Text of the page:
Friday, May 29, 2020

Siletz Tribe opposes liquefied natural gas export facility

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In a resolution passed March 15, the Tribal Council of the Confederated Tribes of Siletz Indians made official its opposition to the planning, approval, construction and maintenance of the Malin to Coos Bay LNG (liquefied natural gas) transmission line and the Jordan Cove LNG export facility in Coos Bay.

“After careful consideration, the Siletz Tribal Council voted to oppose the transmission line, export facility and all construction that goes with it,” Delores Pigsley, chairman of the Siletz Tribal Council, said “We join other Oregon Tribes and many citizens in the state who don’t want to put land and resources in Oregon at risk.”

The Council listed the following as reasons for its decision:

  • The Siletz Tribe is a confederation of many bands and Tribes whose ancestral homeland combined includes all of Western Oregon from what is now Northern California to the Columbia River and from the summit of the Cascades to the Pacific. This territory includes portions of the proposed Pacific Connector Gas Line route, which would transmit LNG from Malin to Coos Bay, and the site of the proposed Jordan Cove LNG export facility.
  • The Siletz Tribe has never ceded its aboriginal title interests to Coos ancestral territory. The Court of Claims in 1938 found that the historic Coos Tribe (among others) had been removed to, and confederated with, other Tribes on the Siletz Reservation.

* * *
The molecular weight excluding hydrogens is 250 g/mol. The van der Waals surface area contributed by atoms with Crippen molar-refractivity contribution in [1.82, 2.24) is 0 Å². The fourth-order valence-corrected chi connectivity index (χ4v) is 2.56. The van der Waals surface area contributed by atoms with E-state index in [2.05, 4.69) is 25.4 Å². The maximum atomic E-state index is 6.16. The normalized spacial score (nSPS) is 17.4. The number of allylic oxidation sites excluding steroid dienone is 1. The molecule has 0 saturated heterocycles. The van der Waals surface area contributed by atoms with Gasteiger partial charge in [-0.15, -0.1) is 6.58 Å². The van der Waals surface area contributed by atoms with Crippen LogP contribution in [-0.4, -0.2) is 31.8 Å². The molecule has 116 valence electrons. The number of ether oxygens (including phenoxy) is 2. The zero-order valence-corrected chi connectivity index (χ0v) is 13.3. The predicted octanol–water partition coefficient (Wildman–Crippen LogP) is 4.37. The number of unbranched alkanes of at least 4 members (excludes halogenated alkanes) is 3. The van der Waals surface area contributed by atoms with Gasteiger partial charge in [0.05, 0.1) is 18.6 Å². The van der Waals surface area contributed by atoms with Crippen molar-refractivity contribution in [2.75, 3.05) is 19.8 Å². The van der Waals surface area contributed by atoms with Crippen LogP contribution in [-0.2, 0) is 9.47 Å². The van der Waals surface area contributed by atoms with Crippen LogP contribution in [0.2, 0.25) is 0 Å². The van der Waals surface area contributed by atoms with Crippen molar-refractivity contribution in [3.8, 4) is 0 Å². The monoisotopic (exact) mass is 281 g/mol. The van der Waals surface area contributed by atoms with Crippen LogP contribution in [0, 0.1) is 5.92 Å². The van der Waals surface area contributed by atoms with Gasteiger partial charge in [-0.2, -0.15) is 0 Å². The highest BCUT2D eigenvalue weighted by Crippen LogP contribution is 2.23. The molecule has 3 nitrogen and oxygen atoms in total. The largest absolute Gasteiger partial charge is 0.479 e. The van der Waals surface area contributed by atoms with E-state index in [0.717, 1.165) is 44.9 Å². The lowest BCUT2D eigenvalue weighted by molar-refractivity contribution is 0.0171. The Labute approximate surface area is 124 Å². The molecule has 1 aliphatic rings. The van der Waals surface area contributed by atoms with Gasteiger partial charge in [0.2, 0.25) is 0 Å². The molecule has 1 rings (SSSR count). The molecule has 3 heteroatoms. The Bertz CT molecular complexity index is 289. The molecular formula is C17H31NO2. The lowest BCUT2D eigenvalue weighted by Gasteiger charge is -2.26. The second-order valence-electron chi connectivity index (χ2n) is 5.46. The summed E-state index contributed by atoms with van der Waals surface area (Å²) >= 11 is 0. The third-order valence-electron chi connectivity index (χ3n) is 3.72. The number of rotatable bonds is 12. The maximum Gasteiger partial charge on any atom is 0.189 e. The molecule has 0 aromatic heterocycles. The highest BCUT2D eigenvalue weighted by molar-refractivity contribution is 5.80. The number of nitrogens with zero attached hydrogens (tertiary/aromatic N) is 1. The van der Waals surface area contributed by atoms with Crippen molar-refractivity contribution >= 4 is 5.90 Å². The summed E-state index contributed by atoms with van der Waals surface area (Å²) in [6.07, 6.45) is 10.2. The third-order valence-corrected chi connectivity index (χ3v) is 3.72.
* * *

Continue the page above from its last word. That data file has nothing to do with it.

• The gas line poses multiple major cultural, natural resource and environmental/habitat losses and ongoing threats throughout its proposed footprint.
  • The LNG transmission line and export facility are not operated by a U.S. company and do not supply energy to U.S. companies or citizen consumers. It is a proposed Canadian LNG export business.
  • The Siletz Tribe believes construction of the transmission line and export facility will directly negatively affect sensitive aquatic and terrestrial habitat and vitally important species, many of which would be permanent losses that cannot be mitigated.
  • Any long-term operation of the transmission line and export facility would pose an ongoing threat of catastrophic failures during a major Cascadia Subduction Zone seismic event, of which is there is a long-proven geologic record.

Because of these concerns, the Siletz Tribe cannot support the planning, approval, construction and maintenance of the Malin to Coos Bay LNG transmission line or the proposed Jordan Cove LNG export facility, nor the associated proposed Jordan Cove to mouth channel widening, turning basin and shipping berths proposed for the north shore of Coos Bay, and all related planning and construction.

“We really cannot support a project that’s potentially this degrading to the environment and to sensitive habitat for several species, and could compound the disastrous effects of a Cascadia earthquake,” said Robert Kentta, cultural director and a member of the Tribal Council. “We don’t believe this project will continue our tradition of being good stewards of our land, which we need to protect in all ways that we can.”

Delores Pigsley, Tribal Chairman

Alfred “Bud” Lane III, Vice Chairman

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Jim Fossum
Jim Fossumhttp://SilverandBlackToday.com
Homepage Executive Editor and former longtime Sports Editor of the near-200,000 circulation Las Vegas Review-Journal, Fossum brings 40 years of award-winning experience covering virtually every facet of print and digital journalism to Lincoln City Homepage. The former longtime reporter for the Newport News-Times and Lincoln City News Guard is also Editor-in-Chief and Senior Columnist for SilverandBlackToday.com, which covers the NFL's Oakland (Las Vegas) Raiders.

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